Tips for Avoiding Financial Scams
Millions of Americans fall victim to fraud every year. Seniors tend to get targeted more than any other age group because they usually have financial savings and good credit. Scammers also perceive them as trusting and polite. According to the Federal Bureau of Investigation, seniors are losing more than a combined $3 billion annually. And with the senior population growing, that number is expected to continue rising.
Common Types of Scams
There are many ways scammers will reach out to seniors to build trust or frighten them into providing personal information or sending money.
Sometimes a scammer might pretend to be romantically interested in a senior to build trust and ask for money. These types of scams usually start on social media, such as Facebook or a dating app. The scammer will pretend to be someone they’re not and usually ask the senior to send money after talking. The ask might come in the form of a tragic story, such as they lost their job and need help paying their rent. Or it may come as a friendly ask for a loan. In either instance, once the senior sends money, the scammer will cease communication, and the senior will be out of the money.
How to Beat It
Don’t send money to people you don’t know, even if you feel like you have a romantic connection. If someone is persisting, especially early in the relationship, chances are, they’re not who they say, and they’re trying to scam you.
In a tech support scam, a senior will get an email or text saying a digital account; usually, a social media or Amazon account was compromised. The message will express that the senior must use the link provided to sign into their account and provide personal information to verify their identity. Clicking on the link and submitting the data gives the scammers what they need to login into the senior’s real account and steal credit info and other personal data.
How to Beat It
This email can be the easiest to fall for because the emails and texts can appear from a genuine company. If you want to know if the message is authentic, type the email or the number from the message into a search engine online to see if it’s affiliated with the company. Also, anytime you get a message asking you to log in to something, it’s best to go directly to the company’s website and update your password from there.
A family scam is when someone impersonates a family member online to ask for money. Usually, this happens on social media accounts like Facebook. The senior will receive a request from a scammer pretending to be a family member. Once the senior accepts the request, the scammer will send a message asking for money. They usually claim something terrible happened, and they need you to wire them money. For example, they may say they’re in jail and need bail money. They’ll also try to claim they don’t have access to a phone or tried to connect with other family members, but the senior is their last hope. The scammer’s goal is to build empathy and urgency to get money.
How to Beat It
Before accepting a friend request on social media, make sure you know who the person is. If they claim to be a family member, ask that family member in person or over the phone if the profile belongs to them. And if a person pretending to be a family member asks for money, tell them no. If a relative is in trouble and needs money, they’ll call or ask in person. There’s no circumstance in which they’d have access to their social media and not a phone.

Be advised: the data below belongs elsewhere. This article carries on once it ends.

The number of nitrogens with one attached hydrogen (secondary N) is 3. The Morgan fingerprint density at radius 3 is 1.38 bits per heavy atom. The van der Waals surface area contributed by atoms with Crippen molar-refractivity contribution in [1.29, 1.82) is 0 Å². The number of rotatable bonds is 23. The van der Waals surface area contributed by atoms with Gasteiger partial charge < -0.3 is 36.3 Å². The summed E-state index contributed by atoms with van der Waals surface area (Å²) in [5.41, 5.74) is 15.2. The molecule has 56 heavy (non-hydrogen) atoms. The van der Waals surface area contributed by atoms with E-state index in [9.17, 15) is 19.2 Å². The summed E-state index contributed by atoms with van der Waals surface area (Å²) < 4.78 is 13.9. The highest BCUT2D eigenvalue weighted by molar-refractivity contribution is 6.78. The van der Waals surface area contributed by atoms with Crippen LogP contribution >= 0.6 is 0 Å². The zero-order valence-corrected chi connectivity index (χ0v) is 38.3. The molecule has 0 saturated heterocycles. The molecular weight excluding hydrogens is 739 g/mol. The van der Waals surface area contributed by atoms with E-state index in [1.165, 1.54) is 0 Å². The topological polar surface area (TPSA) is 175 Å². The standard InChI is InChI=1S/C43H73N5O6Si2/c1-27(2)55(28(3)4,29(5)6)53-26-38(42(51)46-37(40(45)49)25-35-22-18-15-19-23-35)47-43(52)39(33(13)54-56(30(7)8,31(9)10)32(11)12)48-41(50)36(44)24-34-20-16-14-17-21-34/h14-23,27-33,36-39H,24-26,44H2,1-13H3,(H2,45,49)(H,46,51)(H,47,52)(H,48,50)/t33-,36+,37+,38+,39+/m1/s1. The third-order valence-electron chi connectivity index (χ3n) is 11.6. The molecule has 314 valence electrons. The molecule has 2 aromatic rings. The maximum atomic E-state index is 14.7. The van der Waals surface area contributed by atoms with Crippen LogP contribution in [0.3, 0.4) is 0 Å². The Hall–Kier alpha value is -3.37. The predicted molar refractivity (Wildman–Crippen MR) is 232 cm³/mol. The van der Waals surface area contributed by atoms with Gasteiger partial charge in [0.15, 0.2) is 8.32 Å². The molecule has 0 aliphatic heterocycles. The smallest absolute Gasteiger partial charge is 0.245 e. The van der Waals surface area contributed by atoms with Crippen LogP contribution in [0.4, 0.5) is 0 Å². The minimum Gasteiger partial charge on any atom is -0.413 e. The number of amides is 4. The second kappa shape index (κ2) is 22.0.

Government impersonation scams are most common around tax season. In a government impersonation scam, the scammer will call or email a senior claiming to be from the IRS or other government organization. They’ll try to convince the senior they owe a fee, usually a tax fee for filing late or not filling something out correctly. The scammer will then ask the senior to provide financial information, such as a credit card number, or they’ll ask the senior to wire money to an account.
How to Beat It
First, it’s essential to know a government organization such as the IRS will never call you and ask you to send them money. Most government organizations communicate with physical mail and ask you to send a check or money order to an official government building. They’ll also provide contact information if you want to clarify or speak to someone before paying anything. You can type that number into a search engine such as Google to verify if it belongs to a legitimate government organization.
One of the most well-known scams is a sweepstakes scam. A sweepstakes scam is when a senior receives a phone call or email claiming they won a sweepstake. The only catch is, to claim their prize, they have to pay a fee. A senior pays the fee but never receives the award.
How to Beat It
If you didn’t sign up for the sweepstakes, then you aren’t going to win anything. And if you did sign up for the sweepstakes, you won’t have to pay a fee to receive your prize. When in doubt, it’s best to reject the award, even if it seems too good to be true, because chances are, it probably is.
How Visiting Angels Can Help
If you or an aging loved one questions whether an interaction is a scam, don’t hesitate to talk about it with your Visiting Angels St Louis Park Case Manager or office staff. Our caregivers are more than happy to help you connect with them and help investigate whether a social profile, email, or text message is legitimate.
In addition to helping our seniors stay safe from scams, our team of caregivers also assists with various home care needs such as light housekeeping, meal preparation, personal grooming, and more. Our St Louis Park office serves Minneapolis, St Louis Park, Golden Valley, Richfield, and the West Metro. To learn more about our services, you can complete this online form or give us a call at 952.935.0789.